Much of the work I've been doing is behind the scenes coding that can't really be shown off, or even bragged about. But I think you deserve to know some of what I've been working on these past few weeks.
Pretty nebula textures are an essential part of any game set in space. There are currently 11, and here are the 3 newest additions to the family (click for a full size version).
Not too shabby for a game sitting in pre-alpha. I'm going for a healthy mix of plain and "interesting" skyboxes.
Work has commenced on a musical score for AS. The first WIP track is a passive track that should play when there is no danger and you're near a planet.
As you can tell, this is a work in progress. I am trying to emulate the musical style found in X3, which is best described as a mix of techno and alternative.
If you want to contribute tracks or compositional ability, I am willing to accept.
From the start, I designed Astral Clause to take advantage of multicore processors. Seriously, everyone has one now. Instead of the single threaded or render thread-logic thread approach, I have divided the logic thread into a few smaller threads. This results in a noticeable performance (as in more fluid game play and stable frame rates) on multicore CPU-based systems.
Here are the highlights.
- Only ships in the same solar system as the player are updated in the same logic thread as the player. This means that I can have hundreds or even thousands of NPCs all around the universe doing their own thing without hurting the player's experience. Only objects in the same system as the player are updated in the central logic thread, everyone else is updated on a separate thread. If this thread gets laggy, the player probably won't notice. This helps avoid the issue of slowdown as you explore the universe and add more sectors to the map.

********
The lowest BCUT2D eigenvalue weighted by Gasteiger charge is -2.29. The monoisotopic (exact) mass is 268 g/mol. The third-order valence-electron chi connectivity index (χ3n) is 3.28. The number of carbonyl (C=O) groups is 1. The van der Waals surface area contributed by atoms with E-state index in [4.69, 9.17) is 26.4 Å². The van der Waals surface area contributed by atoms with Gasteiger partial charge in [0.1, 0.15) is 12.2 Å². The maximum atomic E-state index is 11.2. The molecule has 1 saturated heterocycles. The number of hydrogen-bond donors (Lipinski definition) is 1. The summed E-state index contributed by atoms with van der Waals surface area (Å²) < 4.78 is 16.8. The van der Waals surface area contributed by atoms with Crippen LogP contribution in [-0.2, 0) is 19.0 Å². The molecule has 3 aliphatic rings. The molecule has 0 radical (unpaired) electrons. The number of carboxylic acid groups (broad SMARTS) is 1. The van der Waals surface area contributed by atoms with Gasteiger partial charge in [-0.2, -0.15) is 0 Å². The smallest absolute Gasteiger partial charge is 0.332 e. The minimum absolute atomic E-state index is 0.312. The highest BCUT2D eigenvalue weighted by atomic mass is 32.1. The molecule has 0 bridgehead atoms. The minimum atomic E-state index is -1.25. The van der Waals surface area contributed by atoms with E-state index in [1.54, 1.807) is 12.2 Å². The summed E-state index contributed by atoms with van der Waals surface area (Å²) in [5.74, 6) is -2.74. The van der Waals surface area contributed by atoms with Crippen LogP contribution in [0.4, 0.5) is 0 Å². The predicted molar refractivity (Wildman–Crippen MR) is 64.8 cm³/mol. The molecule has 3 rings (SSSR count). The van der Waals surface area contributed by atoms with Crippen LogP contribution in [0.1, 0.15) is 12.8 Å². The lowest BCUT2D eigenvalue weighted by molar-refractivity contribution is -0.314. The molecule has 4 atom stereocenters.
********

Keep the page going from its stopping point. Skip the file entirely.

- The orbits of planets and other objects are always calculated in a dedicated thread. Once again preventing your gameplay from being affected by the linear growth of the universe. By keeping orbital mechanics out of the main logic thread, we get a substantial performance benefit.
- The multithreaded approach is seamless. If you switch systems, there isn't an issue changing what thread is responsible for updating an object. Each updater class holds pointers to the ArrayLists for the relevant objects, and uses some simple if-then logic to determine who it's responsible for. Since nothing is moved, there are no weirdnesses that pop up.
I am currently working on the in-station market and other features that you can only use while docked, but it isn't presentable yet. As a side effect of this work, I've also had to work on cargo bays and commodities to have something to buy and sell, and somewhere to move it.
Let's be clear. I am opting for a true dynamic market based economy. I've played enough Freelancer to know that trading commodities that are in infinite supply and statically priced is lame. Also, factories will produce goods at a predictable rate, as long as they have the needed resources. And eventually, borrowed from X3's "GoD", a watcher will determine when a station is bankrupt and remove it from the game, spawning a replacement station somewhere else.
Questions? Comments? Email me at email@example.com or feel free to talk to me here! All feedback is valuable. This is a very young project open to influence.